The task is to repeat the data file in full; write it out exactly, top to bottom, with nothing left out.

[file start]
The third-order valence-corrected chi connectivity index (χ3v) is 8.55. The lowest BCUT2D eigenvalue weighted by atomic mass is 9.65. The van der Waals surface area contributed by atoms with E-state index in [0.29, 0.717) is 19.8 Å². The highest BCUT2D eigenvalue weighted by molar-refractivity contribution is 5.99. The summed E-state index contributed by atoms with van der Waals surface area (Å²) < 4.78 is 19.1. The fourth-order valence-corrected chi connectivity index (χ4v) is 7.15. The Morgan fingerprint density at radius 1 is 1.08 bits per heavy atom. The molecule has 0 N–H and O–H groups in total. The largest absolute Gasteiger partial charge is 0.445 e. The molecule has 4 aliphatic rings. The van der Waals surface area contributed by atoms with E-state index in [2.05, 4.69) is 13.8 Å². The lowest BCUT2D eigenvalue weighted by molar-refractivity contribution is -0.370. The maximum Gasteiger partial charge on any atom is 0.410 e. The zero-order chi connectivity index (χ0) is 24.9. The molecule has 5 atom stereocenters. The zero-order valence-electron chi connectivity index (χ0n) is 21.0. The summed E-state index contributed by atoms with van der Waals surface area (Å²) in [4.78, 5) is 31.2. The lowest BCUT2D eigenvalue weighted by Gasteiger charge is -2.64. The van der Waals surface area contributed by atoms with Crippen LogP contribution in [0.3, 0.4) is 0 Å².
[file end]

The third-order valence-corrected chi connectivity index (χ3v) is 8.55. The lowest BCUT2D eigenvalue weighted by atomic mass is 9.65. The van der Waals surface area contributed by atoms with E-state index in [0.29, 0.717) is 19.8 Å². The highest BCUT2D eigenvalue weighted by molar-refractivity contribution is 5.99. The summed E-state index contributed by atoms with van der Waals surface area (Å²) < 4.78 is 19.1. The fourth-order valence-corrected chi connectivity index (χ4v) is 7.15. The Morgan fingerprint density at radius 1 is 1.08 bits per heavy atom. The molecule has 0 N–H and O–H groups in total. The largest absolute Gasteiger partial charge is 0.445 e. The molecule has 4 aliphatic rings. The van der Waals surface area contributed by atoms with E-state index in [2.05, 4.69) is 13.8 Å². The lowest BCUT2D eigenvalue weighted by molar-refractivity contribution is -0.370. The maximum Gasteiger partial charge on any atom is 0.410 e. The zero-order chi connectivity index (χ0) is 24.9. The molecule has 5 atom stereocenters. The zero-order valence-electron chi connectivity index (χ0n) is 21.0. The summed E-state index contributed by atoms with van der Waals surface area (Å²) in [4.78, 5) is 31.2. The lowest BCUT2D eigenvalue weighted by Gasteiger charge is -2.64. The van der Waals surface area contributed by atoms with Crippen LogP contribution in [0.3, 0.4) is 0 Å².